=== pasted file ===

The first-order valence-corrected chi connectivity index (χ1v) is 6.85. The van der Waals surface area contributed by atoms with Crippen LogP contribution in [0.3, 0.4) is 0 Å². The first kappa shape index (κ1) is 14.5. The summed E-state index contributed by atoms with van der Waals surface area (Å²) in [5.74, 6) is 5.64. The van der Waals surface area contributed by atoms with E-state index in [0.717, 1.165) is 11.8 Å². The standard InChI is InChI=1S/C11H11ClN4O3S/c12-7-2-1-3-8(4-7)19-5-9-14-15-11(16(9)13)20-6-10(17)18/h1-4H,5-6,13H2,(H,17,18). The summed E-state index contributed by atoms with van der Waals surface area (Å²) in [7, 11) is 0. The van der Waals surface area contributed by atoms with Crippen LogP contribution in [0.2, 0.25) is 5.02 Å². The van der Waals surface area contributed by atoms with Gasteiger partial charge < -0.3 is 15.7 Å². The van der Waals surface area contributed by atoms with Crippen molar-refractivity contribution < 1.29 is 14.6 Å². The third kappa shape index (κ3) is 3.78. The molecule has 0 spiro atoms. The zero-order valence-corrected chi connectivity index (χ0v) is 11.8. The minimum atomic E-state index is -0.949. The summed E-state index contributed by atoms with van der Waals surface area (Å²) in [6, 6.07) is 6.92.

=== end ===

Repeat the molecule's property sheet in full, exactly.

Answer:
The first-order valence-corrected chi connectivity index (χ1v) is 6.85. The van der Waals surface area contributed by atoms with Crippen LogP contribution in [0.3, 0.4) is 0 Å². The first kappa shape index (κ1) is 14.5. The summed E-state index contributed by atoms with van der Waals surface area (Å²) in [5.74, 6) is 5.64. The van der Waals surface area contributed by atoms with E-state index in [0.717, 1.165) is 11.8 Å². The standard InChI is InChI=1S/C11H11ClN4O3S/c12-7-2-1-3-8(4-7)19-5-9-14-15-11(16(9)13)20-6-10(17)18/h1-4H,5-6,13H2,(H,17,18). The summed E-state index contributed by atoms with van der Waals surface area (Å²) in [7, 11) is 0. The van der Waals surface area contributed by atoms with Crippen LogP contribution in [0.2, 0.25) is 5.02 Å². The van der Waals surface area contributed by atoms with Gasteiger partial charge < -0.3 is 15.7 Å². The van der Waals surface area contributed by atoms with Crippen molar-refractivity contribution < 1.29 is 14.6 Å². The third kappa shape index (κ3) is 3.78. The molecule has 0 spiro atoms. The zero-order valence-corrected chi connectivity index (χ0v) is 11.8. The minimum atomic E-state index is -0.949. The summed E-state index contributed by atoms with van der Waals surface area (Å²) in [6, 6.07) is 6.92.